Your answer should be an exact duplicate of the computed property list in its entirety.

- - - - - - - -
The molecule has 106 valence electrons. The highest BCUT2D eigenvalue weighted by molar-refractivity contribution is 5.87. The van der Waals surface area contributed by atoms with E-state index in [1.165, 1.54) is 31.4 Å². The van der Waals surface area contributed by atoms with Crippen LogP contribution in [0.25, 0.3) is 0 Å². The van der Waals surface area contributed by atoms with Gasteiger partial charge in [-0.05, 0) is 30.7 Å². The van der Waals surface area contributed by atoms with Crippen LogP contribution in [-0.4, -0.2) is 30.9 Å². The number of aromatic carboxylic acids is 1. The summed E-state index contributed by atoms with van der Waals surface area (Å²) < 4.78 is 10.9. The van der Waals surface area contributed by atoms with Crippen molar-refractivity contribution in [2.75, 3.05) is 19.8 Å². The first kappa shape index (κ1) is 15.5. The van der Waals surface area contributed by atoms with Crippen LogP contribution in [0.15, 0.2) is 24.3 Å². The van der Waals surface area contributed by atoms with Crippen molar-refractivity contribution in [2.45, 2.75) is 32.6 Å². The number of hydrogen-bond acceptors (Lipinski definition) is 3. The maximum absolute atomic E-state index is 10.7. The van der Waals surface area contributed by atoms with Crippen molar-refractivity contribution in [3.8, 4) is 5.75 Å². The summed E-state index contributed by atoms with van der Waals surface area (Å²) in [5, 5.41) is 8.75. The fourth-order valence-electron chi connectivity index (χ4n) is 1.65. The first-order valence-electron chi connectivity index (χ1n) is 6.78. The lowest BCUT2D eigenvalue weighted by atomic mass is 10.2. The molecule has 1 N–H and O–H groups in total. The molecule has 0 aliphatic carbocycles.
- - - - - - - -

The molecule has 106 valence electrons. The highest BCUT2D eigenvalue weighted by molar-refractivity contribution is 5.87. The van der Waals surface area contributed by atoms with E-state index in [1.165, 1.54) is 31.4 Å². The van der Waals surface area contributed by atoms with Crippen LogP contribution in [0.25, 0.3) is 0 Å². The van der Waals surface area contributed by atoms with Gasteiger partial charge in [-0.05, 0) is 30.7 Å². The van der Waals surface area contributed by atoms with Crippen LogP contribution in [-0.4, -0.2) is 30.9 Å². The number of aromatic carboxylic acids is 1. The summed E-state index contributed by atoms with van der Waals surface area (Å²) < 4.78 is 10.9. The van der Waals surface area contributed by atoms with Crippen molar-refractivity contribution in [2.75, 3.05) is 19.8 Å². The first kappa shape index (κ1) is 15.5. The van der Waals surface area contributed by atoms with Crippen LogP contribution in [0.15, 0.2) is 24.3 Å². The van der Waals surface area contributed by atoms with Crippen molar-refractivity contribution in [2.45, 2.75) is 32.6 Å². The number of hydrogen-bond acceptors (Lipinski definition) is 3. The maximum absolute atomic E-state index is 10.7. The van der Waals surface area contributed by atoms with Crippen molar-refractivity contribution in [3.8, 4) is 5.75 Å². The summed E-state index contributed by atoms with van der Waals surface area (Å²) in [5, 5.41) is 8.75. The fourth-order valence-electron chi connectivity index (χ4n) is 1.65. The first-order valence-electron chi connectivity index (χ1n) is 6.78. The lowest BCUT2D eigenvalue weighted by atomic mass is 10.2. The molecule has 1 N–H and O–H groups in total. The molecule has 0 aliphatic carbocycles.